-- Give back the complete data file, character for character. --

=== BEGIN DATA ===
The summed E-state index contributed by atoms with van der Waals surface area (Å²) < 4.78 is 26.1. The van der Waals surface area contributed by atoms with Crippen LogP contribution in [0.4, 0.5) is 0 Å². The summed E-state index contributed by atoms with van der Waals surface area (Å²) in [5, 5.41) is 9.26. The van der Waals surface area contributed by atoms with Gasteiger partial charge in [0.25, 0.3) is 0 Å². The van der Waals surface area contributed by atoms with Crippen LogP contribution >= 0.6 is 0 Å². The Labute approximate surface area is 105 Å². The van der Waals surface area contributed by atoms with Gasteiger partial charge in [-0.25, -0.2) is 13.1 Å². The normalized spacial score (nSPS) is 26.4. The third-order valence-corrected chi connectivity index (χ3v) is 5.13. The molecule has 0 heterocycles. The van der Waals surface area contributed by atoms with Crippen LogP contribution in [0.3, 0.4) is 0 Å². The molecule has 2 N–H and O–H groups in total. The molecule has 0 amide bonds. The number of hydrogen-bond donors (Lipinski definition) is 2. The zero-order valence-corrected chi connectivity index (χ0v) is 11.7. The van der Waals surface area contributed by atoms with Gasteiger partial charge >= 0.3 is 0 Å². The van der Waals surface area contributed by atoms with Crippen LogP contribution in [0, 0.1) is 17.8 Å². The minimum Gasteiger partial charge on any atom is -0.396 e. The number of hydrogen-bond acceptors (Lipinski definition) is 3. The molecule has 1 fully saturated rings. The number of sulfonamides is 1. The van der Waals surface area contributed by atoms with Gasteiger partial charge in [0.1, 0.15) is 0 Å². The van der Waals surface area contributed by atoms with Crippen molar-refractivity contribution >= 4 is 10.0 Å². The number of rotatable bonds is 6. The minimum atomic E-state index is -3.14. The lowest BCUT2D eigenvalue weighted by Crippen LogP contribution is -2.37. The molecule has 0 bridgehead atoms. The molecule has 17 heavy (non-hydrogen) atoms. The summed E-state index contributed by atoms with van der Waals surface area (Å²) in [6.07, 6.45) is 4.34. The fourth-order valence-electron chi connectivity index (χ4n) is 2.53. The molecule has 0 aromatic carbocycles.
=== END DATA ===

The summed E-state index contributed by atoms with van der Waals surface area (Å²) < 4.78 is 26.1. The van der Waals surface area contributed by atoms with Crippen LogP contribution in [0.4, 0.5) is 0 Å². The summed E-state index contributed by atoms with van der Waals surface area (Å²) in [5, 5.41) is 9.26. The van der Waals surface area contributed by atoms with Gasteiger partial charge in [0.25, 0.3) is 0 Å². The van der Waals surface area contributed by atoms with Crippen LogP contribution >= 0.6 is 0 Å². The Labute approximate surface area is 105 Å². The van der Waals surface area contributed by atoms with Gasteiger partial charge in [-0.25, -0.2) is 13.1 Å². The normalized spacial score (nSPS) is 26.4. The third-order valence-corrected chi connectivity index (χ3v) is 5.13. The molecule has 0 heterocycles. The van der Waals surface area contributed by atoms with Crippen LogP contribution in [0.3, 0.4) is 0 Å². The molecule has 2 N–H and O–H groups in total. The molecule has 0 amide bonds. The number of hydrogen-bond donors (Lipinski definition) is 2. The zero-order valence-corrected chi connectivity index (χ0v) is 11.7. The van der Waals surface area contributed by atoms with Gasteiger partial charge >= 0.3 is 0 Å². The van der Waals surface area contributed by atoms with Crippen LogP contribution in [0, 0.1) is 17.8 Å². The minimum Gasteiger partial charge on any atom is -0.396 e. The number of hydrogen-bond acceptors (Lipinski definition) is 3. The molecule has 1 fully saturated rings. The number of sulfonamides is 1. The van der Waals surface area contributed by atoms with Gasteiger partial charge in [0.1, 0.15) is 0 Å². The van der Waals surface area contributed by atoms with Crippen molar-refractivity contribution >= 4 is 10.0 Å². The number of rotatable bonds is 6. The minimum atomic E-state index is -3.14. The lowest BCUT2D eigenvalue weighted by Crippen LogP contribution is -2.37. The molecule has 0 bridgehead atoms. The molecule has 17 heavy (non-hydrogen) atoms. The summed E-state index contributed by atoms with van der Waals surface area (Å²) in [6.07, 6.45) is 4.34. The fourth-order valence-electron chi connectivity index (χ4n) is 2.53. The molecule has 0 aromatic carbocycles.